We can also confirm hearing stories from certain VIA employees at Computex that its next-gen CPU may end up being able to compete with Intel Core i5 level parts at low power consuming levels.

Continue reading: VIA could jump back into the CPU game with its next-gen Isaiah chip (full post)

Russia to use local CPUs in its government PCs, ditches US-made chips

Anthony Garreffa | Jun 24, 2014 5:53 AM CDT

The Russian Industry and Trade Ministry has announced plans to replace the US-made processors from companies like Intel and AMD, with its own x86-based processors. These new processors will run on a new Linux-based system, with a CPU built-in Russia called Baikal.

Baikal is being made by an electronics division of T-Platforms, a supercomputer maker, and looks to have some serious funding being pumped into it. Rosnano, a technology firm, and Rostec, a rather large defense contractor, are both chipping into the project. The first processors off the production line will feature an ARM Cortex A-57 at 2GHz, and will run both PCs and servers.

Each and every year, the Russian government reportedly purchases 700,000 PCs which costs around $500 million. On top of this, the government spends a further $300 million acquiring 300,000 servers per year. The new Baikal processors should begin replacing the Intel- and AMD-powered machines starting in early 2015.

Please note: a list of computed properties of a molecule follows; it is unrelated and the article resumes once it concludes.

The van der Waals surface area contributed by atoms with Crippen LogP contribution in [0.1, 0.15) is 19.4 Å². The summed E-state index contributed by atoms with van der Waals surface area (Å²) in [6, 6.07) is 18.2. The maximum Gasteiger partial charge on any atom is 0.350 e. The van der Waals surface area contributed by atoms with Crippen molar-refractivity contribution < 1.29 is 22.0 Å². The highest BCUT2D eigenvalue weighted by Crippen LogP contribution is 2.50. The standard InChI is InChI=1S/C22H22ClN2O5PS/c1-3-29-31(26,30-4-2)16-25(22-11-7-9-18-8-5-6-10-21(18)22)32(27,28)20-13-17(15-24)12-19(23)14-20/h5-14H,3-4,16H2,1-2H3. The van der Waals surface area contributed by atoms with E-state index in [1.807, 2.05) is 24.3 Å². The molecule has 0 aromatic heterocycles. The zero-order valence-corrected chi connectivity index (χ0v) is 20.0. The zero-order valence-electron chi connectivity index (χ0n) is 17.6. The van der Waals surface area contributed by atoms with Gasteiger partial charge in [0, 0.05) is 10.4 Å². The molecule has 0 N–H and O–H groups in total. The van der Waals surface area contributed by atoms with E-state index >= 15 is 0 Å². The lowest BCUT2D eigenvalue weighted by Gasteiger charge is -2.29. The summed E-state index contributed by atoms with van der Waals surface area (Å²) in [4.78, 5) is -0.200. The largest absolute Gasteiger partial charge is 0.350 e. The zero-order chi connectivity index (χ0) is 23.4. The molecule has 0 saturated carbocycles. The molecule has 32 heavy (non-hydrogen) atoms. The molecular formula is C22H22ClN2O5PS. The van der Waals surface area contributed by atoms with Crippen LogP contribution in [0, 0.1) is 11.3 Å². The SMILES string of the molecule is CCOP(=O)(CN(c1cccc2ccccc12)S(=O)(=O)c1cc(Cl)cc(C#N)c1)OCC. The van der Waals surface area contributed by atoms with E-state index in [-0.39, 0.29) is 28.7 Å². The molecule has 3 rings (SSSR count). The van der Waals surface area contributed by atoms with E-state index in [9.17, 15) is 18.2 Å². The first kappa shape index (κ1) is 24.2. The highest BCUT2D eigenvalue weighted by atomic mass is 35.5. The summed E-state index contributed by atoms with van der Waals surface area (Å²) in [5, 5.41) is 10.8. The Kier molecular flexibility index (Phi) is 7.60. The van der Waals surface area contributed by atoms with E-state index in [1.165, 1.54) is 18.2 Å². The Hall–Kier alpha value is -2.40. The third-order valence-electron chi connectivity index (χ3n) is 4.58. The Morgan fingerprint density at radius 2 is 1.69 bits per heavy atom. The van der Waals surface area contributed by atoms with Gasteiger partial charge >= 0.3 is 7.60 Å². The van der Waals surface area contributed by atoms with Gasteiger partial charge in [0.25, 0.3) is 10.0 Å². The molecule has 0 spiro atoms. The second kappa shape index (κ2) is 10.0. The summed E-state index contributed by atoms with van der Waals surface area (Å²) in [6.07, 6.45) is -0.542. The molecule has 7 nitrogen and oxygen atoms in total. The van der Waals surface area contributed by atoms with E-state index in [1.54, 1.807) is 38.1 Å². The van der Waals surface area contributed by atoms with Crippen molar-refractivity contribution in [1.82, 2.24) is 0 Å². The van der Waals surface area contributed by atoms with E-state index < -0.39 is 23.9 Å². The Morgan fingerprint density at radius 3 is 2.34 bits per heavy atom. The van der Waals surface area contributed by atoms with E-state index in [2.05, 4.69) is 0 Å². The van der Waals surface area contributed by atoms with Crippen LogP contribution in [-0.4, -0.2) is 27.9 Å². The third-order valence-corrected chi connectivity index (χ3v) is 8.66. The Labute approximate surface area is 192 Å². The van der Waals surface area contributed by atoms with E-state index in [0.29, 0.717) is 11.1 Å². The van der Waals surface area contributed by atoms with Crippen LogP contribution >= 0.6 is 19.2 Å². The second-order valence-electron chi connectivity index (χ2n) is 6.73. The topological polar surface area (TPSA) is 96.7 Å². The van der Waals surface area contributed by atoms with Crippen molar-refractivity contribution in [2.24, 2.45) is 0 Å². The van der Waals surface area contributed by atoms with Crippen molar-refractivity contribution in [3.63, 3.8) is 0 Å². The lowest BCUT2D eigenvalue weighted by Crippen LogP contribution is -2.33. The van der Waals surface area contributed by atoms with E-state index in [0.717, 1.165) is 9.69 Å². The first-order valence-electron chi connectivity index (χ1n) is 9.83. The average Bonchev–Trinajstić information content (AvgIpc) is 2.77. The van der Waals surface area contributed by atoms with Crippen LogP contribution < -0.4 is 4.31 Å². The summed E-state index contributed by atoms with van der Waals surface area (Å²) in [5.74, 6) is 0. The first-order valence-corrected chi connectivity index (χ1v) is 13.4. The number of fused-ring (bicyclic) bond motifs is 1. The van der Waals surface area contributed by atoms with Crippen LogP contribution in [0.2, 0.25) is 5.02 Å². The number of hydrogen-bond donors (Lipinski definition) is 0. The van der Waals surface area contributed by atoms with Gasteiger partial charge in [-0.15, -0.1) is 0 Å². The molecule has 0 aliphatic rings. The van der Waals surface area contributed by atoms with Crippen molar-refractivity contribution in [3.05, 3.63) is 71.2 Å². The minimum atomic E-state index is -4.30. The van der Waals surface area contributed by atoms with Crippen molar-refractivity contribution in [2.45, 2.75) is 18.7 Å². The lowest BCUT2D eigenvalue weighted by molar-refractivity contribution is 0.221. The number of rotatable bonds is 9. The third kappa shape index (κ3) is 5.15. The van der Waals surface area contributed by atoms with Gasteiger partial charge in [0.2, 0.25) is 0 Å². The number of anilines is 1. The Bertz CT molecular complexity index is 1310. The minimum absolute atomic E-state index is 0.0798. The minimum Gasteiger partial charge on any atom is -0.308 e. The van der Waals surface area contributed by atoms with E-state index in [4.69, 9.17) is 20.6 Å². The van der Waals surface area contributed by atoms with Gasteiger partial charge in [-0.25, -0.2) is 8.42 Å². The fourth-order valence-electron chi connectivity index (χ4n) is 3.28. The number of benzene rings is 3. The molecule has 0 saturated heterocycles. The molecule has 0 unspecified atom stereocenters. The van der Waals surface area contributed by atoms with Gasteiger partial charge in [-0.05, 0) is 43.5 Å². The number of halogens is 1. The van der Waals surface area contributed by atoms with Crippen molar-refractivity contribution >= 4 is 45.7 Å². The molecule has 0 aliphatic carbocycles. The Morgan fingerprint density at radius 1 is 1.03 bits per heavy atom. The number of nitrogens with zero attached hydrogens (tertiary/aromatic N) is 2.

Continue reading: Russia to use local CPUs in its government PCs, ditches US-made chips (full post)

Experimental 36-core CPU teased, with each core featuring a router

Anthony Garreffa | Jun 24, 2014 5:29 AM CDT

Intel is about to launch its 16-threaded (but 8-core) processor in September, and while that is for consumers, what is being played with behind closed doors in experiments is incredibly exciting - with a new 36-core processor teased by researchers at the International Symposium on Computer Architecture.

Li-Shiuan Peh, the Singapore Research Professor of Electrical Engineering and Computer Science at MIT, has said that the future of massively multi-core processors will be more like little Internets, where every core packs a router, with data travelling between cores in packets of fixed size. Peh's group unveiled a titanic 36-core processor that features this "network-on-chip" at the event.

Today's processors are connected by a single wire, and feature between 2 and 6 cores, with the multiple cores needing to talk to each other through exclusive access to the bus. But, this way won't work as the core count increases, as the other cores will be waiting for the bus to free up, rather than performing the duties you've set it out to do. With the network-on-chip, each and every CPU core is connected only to those that are directly next to it. Bhavya Daya, an MIT graduate student in electrical engineering and computer science explains: "You can reach your neighbors really quickly. You can also have multiple paths to your destination. So if you're going way across, rather than having one congested path, you could have multiple ones".

Continue reading: Experimental 36-core CPU teased, with each core featuring a router (full post)